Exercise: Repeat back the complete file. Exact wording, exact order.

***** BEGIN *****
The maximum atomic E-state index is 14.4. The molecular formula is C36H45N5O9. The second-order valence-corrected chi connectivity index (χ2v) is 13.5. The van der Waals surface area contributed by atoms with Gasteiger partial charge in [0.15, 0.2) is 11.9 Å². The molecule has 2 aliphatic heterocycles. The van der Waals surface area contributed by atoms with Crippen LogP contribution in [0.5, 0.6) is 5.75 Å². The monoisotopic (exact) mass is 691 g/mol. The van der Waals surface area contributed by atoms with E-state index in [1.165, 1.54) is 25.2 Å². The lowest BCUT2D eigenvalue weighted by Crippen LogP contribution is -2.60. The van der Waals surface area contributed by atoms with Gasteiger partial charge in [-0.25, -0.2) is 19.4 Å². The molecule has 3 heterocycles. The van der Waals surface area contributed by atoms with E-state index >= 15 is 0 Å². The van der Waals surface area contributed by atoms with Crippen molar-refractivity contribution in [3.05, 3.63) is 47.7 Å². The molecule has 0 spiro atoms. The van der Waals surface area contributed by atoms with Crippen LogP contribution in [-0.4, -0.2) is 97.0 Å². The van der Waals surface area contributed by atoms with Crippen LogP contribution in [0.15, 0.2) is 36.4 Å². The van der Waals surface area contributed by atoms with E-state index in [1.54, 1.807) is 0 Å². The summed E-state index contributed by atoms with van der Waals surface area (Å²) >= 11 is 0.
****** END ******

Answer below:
The maximum atomic E-state index is 14.4. The molecular formula is C36H45N5O9. The second-order valence-corrected chi connectivity index (χ2v) is 13.5. The van der Waals surface area contributed by atoms with Gasteiger partial charge in [0.15, 0.2) is 11.9 Å². The molecule has 2 aliphatic heterocycles. The van der Waals surface area contributed by atoms with Crippen LogP contribution in [0.5, 0.6) is 5.75 Å². The monoisotopic (exact) mass is 691 g/mol. The van der Waals surface area contributed by atoms with E-state index in [1.165, 1.54) is 25.2 Å². The lowest BCUT2D eigenvalue weighted by Crippen LogP contribution is -2.60. The van der Waals surface area contributed by atoms with Gasteiger partial charge in [-0.25, -0.2) is 19.4 Å². The molecule has 3 heterocycles. The van der Waals surface area contributed by atoms with E-state index >= 15 is 0 Å². The van der Waals surface area contributed by atoms with Crippen molar-refractivity contribution in [3.05, 3.63) is 47.7 Å². The molecule has 0 spiro atoms. The van der Waals surface area contributed by atoms with Crippen LogP contribution in [-0.4, -0.2) is 97.0 Å². The van der Waals surface area contributed by atoms with Crippen LogP contribution in [0.15, 0.2) is 36.4 Å². The van der Waals surface area contributed by atoms with E-state index in [1.54, 1.807) is 0 Å². The summed E-state index contributed by atoms with van der Waals surface area (Å²) >= 11 is 0.